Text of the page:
France’s National Assembly on Tuesday passed a law that restrains the right to protest, with 387 votes against 92. Dubbed the “loi anti-casseur”, or “anti-thug law”, the text aims “to reinforce and guarantee law enforcement during protests”.
Its scope and severity have stirred controversy. Across the political spectrum, people fear the law will dangerously limit the right to demonstrate and pre-emptively sanction dissidents. 50 MPs from La République en Marche (LREM), Macron’s party, abstained from the vote – a record for government-backed legislation.
The law will now return to the Senate for a second reading, where it first originated in an even harsher form as the product of right-wing party Les Républicains. Despite warning lights on all sides of the parliament, French Interior minister Christophe Castaner insisted that the law is not specifically aimed at the Gilets Jaunes – “quite the opposite”. Rather, he said the law would “ensure that we can protest when we want, without enduring brutes”.
It will protect “protesters, business owners, cities and the police”, and will “prevent violence”, he added.
In French, “casseur” (literally “breakers” – or “thugs”) refers to violent protesters who only attend marches to wreak havoc. But over the last few months, the French government has habitually applied this term to the weekly marches of the Gilets Jaunes. When shops and monuments on the Champs-Elysées were attacked in December, Castaner denounced a “strategy managed by professionals of disorder and breakages”; a month later, he said that the violence at Paris marches was committed by “casseurs in yellow vests”.
The substance of the new law includes measures that limit and could even endanger the right to free assembly that Castaner said it was intended to protect. It will allow local officials, known as préfets, who already have the power to ban protests within their jurisdiction, to directly ban certain people from protesting for up to a month if they “constitute a threat to public order” – even if they have not been condemned for previous criminal acts, a power that was until now reserved for judges.
Banned “thugs” will also be listed on a criminal database, and their information will be added to the national wanted persons file. The interior ministry promises this information will be “deleted” once the month-long ban runs out. Protesters who have not been pre-emptively banned from assembling will be searched by the police, with vehicles stationed close to the march’s perimeter, ostensibly to search for weapons.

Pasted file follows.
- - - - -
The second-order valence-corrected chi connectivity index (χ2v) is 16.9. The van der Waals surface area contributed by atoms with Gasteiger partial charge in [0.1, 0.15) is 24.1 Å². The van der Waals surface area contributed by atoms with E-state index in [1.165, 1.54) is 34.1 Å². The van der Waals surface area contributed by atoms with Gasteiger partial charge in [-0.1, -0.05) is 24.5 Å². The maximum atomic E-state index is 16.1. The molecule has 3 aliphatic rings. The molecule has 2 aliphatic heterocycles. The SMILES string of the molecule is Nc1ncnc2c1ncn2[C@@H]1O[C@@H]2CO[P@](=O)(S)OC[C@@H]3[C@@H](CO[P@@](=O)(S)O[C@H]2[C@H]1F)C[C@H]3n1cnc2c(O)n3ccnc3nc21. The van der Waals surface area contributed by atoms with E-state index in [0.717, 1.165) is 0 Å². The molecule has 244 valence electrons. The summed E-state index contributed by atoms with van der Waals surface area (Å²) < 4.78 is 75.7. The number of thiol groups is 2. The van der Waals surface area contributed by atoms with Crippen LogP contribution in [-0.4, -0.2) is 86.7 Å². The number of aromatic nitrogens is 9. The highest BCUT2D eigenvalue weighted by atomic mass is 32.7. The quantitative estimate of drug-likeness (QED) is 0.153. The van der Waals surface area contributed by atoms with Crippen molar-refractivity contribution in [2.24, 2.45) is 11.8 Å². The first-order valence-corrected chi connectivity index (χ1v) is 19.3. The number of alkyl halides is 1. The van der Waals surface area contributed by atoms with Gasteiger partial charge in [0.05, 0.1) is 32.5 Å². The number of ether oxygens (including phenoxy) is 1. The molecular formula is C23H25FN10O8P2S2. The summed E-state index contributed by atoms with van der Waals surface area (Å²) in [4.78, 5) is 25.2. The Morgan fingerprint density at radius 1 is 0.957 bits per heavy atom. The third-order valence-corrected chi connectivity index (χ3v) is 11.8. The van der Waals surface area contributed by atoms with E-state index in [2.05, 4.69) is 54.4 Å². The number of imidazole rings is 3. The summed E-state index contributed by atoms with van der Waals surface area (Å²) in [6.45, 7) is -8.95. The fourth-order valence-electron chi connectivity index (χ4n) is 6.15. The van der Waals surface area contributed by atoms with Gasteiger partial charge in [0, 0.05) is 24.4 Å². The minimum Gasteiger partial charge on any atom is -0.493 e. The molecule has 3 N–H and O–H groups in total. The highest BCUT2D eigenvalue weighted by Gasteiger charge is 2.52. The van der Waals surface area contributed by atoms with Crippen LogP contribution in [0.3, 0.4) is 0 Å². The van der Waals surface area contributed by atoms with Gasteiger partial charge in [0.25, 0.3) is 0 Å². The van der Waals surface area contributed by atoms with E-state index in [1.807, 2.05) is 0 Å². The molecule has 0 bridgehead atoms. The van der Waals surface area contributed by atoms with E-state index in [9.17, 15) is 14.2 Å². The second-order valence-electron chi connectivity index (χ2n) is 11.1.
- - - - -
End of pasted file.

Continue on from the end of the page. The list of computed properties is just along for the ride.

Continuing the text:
If this didn’t already sound draconian, Prime Minister Edouard Philippe, Macron’s deputy, last year explained what else lies in store. “Concealing one’s face without a legitimate motive” will, under the anti-thug law, be sanctioned by one year in prison and €15,000 in fines, he said. Anyone arrested will have to prove they had a good reason to be masked. The law also provides that “thugs” who break things will have to pay for them – even if they have not been obliged by a court to do so.
So let’s recap: any protester attending a march would, under this new law, be considered a potential suspect. Covering one’s face at a march (even as protection against tear gas) could result in a prison sentence. Breaking a window or a road sign could result in blacklisting on a list for wanted criminals. And representatives of the French executive branch will have the power to remove a citizen’s right to free assembly for a month, without any prior court decision.
No wonder that even pro-Macron MPs refused to vote for the law. “If populists are in power tomorrow, they will be able to apply their policies without any problem under that kind of law”, said one of the 50 rebel LREM MPs, Aurélien Taché. The law “gives even more power to the executive, it is absolutely oppressive”, agreed his fellow LREM MP Martine Wonner.
Other MPs also warned about the danger of passing such a law. Alexis Corbière, from Jean-Luc Mélenchon’s left-wing party La France Insoumise, denounced an “authoritarian downward slide”. The centrist MP Charles de Courson said the law is prejudicial to French liberties, and represents “a return to the Vichy régime”: “Wake up! Voting this law is sheer madness!” he exclaimed.
Amnesty International has condemned the law as “extremely severe”, adding that it “breaks the right to protest”, while the French commission for Human Rights (CNCDH) said French authorities “could not further restrain the right to protest without harming a pillar of democracy.”
Rarely did so many lawyers give interviews or write op-eds warning against the legislation. The Paris legal bar considered the law “a grave democratic step back” that goes against “fundamental freedoms.”
But the most striking warning came from Edwy Plenel, journalist and founder of investigative publication Médiapart.
“What they are doing to the right to protest today, they will do to the freedom of the press tomorrow,” he cautioned.
His words proved prescient. One day after his declaration, a search order into Médiapart offices was sent by a prosecutor (named by president Macron and taking orders from PM Philippe), to uncover the publication’s sources in an investigation linking the scandal involving Alexandre Benalla, Macron’s deputy chief of staff who allegedly beat a young protester during 2018 May Day demonstrations, to the Elysée. Médiapart refused the search, and proceeded to entrust the judicial system with the troubling recordings it had published.
Two independent counter-powers – the justice system and the press – are worried about the future of French fundamental liberties. If this “anti-thug law” is adopted in the months to come, the first will lose decisional power. The second might be next.